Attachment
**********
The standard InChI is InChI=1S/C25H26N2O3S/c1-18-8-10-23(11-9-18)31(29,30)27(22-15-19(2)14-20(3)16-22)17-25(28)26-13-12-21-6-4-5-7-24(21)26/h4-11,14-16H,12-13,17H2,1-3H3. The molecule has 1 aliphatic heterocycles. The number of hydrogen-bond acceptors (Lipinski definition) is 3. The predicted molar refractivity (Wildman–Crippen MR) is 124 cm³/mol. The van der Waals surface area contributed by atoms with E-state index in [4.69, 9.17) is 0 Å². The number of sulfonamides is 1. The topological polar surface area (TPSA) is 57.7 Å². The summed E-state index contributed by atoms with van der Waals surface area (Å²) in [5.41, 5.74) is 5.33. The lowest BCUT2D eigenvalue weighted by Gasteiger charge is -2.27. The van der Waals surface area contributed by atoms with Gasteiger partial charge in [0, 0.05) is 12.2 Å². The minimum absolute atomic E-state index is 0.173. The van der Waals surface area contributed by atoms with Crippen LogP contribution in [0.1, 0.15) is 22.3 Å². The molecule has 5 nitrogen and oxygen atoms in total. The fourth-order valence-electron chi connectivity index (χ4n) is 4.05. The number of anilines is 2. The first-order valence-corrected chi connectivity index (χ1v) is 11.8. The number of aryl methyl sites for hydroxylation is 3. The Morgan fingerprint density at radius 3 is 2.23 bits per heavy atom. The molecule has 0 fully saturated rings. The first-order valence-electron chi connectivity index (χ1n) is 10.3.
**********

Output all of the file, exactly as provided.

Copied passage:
The standard InChI is InChI=1S/C25H26N2O3S/c1-18-8-10-23(11-9-18)31(29,30)27(22-15-19(2)14-20(3)16-22)17-25(28)26-13-12-21-6-4-5-7-24(21)26/h4-11,14-16H,12-13,17H2,1-3H3. The molecule has 1 aliphatic heterocycles. The number of hydrogen-bond acceptors (Lipinski definition) is 3. The predicted molar refractivity (Wildman–Crippen MR) is 124 cm³/mol. The van der Waals surface area contributed by atoms with E-state index in [4.69, 9.17) is 0 Å². The number of sulfonamides is 1. The topological polar surface area (TPSA) is 57.7 Å². The summed E-state index contributed by atoms with van der Waals surface area (Å²) in [5.41, 5.74) is 5.33. The lowest BCUT2D eigenvalue weighted by Gasteiger charge is -2.27. The van der Waals surface area contributed by atoms with Gasteiger partial charge in [0, 0.05) is 12.2 Å². The minimum absolute atomic E-state index is 0.173. The van der Waals surface area contributed by atoms with Crippen LogP contribution in [0.1, 0.15) is 22.3 Å². The molecule has 5 nitrogen and oxygen atoms in total. The fourth-order valence-electron chi connectivity index (χ4n) is 4.05. The number of anilines is 2. The first-order valence-corrected chi connectivity index (χ1v) is 11.8. The number of aryl methyl sites for hydroxylation is 3. The Morgan fingerprint density at radius 3 is 2.23 bits per heavy atom. The molecule has 0 fully saturated rings. The first-order valence-electron chi connectivity index (χ1n) is 10.3.